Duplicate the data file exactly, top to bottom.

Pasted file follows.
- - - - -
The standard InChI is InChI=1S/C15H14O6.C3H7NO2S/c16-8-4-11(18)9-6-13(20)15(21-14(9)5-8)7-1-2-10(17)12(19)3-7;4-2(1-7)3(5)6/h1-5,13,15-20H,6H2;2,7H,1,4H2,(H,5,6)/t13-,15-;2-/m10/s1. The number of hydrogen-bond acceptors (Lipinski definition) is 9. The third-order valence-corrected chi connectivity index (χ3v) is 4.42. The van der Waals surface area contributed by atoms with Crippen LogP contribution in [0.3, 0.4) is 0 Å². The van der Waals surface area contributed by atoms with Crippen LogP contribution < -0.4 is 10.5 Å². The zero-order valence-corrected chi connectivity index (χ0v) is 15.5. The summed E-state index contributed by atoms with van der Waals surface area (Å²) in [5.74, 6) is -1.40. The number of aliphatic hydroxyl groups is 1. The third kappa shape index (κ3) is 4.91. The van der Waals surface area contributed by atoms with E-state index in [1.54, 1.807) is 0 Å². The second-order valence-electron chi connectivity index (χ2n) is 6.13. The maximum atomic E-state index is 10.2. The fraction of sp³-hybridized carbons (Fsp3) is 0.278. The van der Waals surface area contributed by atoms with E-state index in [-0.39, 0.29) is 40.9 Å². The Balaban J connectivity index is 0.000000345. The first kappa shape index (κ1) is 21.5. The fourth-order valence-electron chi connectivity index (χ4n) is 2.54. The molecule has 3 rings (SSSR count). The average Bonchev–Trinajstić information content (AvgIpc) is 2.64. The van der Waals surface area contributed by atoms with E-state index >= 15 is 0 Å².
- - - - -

The standard InChI is InChI=1S/C15H14O6.C3H7NO2S/c16-8-4-11(18)9-6-13(20)15(21-14(9)5-8)7-1-2-10(17)12(19)3-7;4-2(1-7)3(5)6/h1-5,13,15-20H,6H2;2,7H,1,4H2,(H,5,6)/t13-,15-;2-/m10/s1. The number of hydrogen-bond acceptors (Lipinski definition) is 9. The third-order valence-corrected chi connectivity index (χ3v) is 4.42. The van der Waals surface area contributed by atoms with Crippen LogP contribution in [0.3, 0.4) is 0 Å². The van der Waals surface area contributed by atoms with Crippen LogP contribution < -0.4 is 10.5 Å². The zero-order valence-corrected chi connectivity index (χ0v) is 15.5. The summed E-state index contributed by atoms with van der Waals surface area (Å²) in [5.74, 6) is -1.40. The number of aliphatic hydroxyl groups is 1. The third kappa shape index (κ3) is 4.91. The van der Waals surface area contributed by atoms with E-state index in [1.54, 1.807) is 0 Å². The second-order valence-electron chi connectivity index (χ2n) is 6.13. The maximum atomic E-state index is 10.2. The fraction of sp³-hybridized carbons (Fsp3) is 0.278. The van der Waals surface area contributed by atoms with E-state index in [-0.39, 0.29) is 40.9 Å². The Balaban J connectivity index is 0.000000345. The first kappa shape index (κ1) is 21.5. The fourth-order valence-electron chi connectivity index (χ4n) is 2.54. The molecule has 3 rings (SSSR count). The average Bonchev–Trinajstić information content (AvgIpc) is 2.64. The van der Waals surface area contributed by atoms with E-state index >= 15 is 0 Å².